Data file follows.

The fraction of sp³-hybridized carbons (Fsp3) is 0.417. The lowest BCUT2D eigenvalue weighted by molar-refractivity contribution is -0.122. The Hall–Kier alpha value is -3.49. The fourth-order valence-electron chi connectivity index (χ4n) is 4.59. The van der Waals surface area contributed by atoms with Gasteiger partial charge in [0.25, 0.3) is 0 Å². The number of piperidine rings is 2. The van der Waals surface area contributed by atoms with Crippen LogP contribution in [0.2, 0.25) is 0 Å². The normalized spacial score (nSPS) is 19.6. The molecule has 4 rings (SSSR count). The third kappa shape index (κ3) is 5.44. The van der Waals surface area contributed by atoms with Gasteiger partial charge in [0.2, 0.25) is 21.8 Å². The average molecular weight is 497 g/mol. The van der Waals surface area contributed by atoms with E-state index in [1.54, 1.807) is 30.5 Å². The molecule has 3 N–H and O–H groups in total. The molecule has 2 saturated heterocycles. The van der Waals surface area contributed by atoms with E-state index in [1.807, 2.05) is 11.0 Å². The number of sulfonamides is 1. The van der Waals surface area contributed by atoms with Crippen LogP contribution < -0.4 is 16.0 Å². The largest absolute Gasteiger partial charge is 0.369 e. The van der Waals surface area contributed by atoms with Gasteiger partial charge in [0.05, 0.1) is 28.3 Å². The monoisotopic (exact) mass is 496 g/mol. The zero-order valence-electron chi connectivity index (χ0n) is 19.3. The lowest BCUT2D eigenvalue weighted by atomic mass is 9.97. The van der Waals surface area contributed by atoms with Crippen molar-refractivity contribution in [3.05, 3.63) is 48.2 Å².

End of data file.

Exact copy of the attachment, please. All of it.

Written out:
The fraction of sp³-hybridized carbons (Fsp3) is 0.417. The lowest BCUT2D eigenvalue weighted by molar-refractivity contribution is -0.122. The Hall–Kier alpha value is -3.49. The fourth-order valence-electron chi connectivity index (χ4n) is 4.59. The van der Waals surface area contributed by atoms with Gasteiger partial charge in [0.25, 0.3) is 0 Å². The number of piperidine rings is 2. The van der Waals surface area contributed by atoms with Crippen LogP contribution in [0.2, 0.25) is 0 Å². The normalized spacial score (nSPS) is 19.6. The molecule has 4 rings (SSSR count). The third kappa shape index (κ3) is 5.44. The van der Waals surface area contributed by atoms with Gasteiger partial charge in [0.2, 0.25) is 21.8 Å². The average molecular weight is 497 g/mol. The van der Waals surface area contributed by atoms with E-state index in [1.54, 1.807) is 30.5 Å². The molecule has 3 N–H and O–H groups in total. The molecule has 2 saturated heterocycles. The van der Waals surface area contributed by atoms with E-state index in [1.807, 2.05) is 11.0 Å². The number of sulfonamides is 1. The van der Waals surface area contributed by atoms with Crippen LogP contribution < -0.4 is 16.0 Å². The largest absolute Gasteiger partial charge is 0.369 e. The van der Waals surface area contributed by atoms with Gasteiger partial charge in [0.05, 0.1) is 28.3 Å². The monoisotopic (exact) mass is 496 g/mol. The zero-order valence-electron chi connectivity index (χ0n) is 19.3. The lowest BCUT2D eigenvalue weighted by atomic mass is 9.97. The van der Waals surface area contributed by atoms with Crippen molar-refractivity contribution in [3.05, 3.63) is 48.2 Å².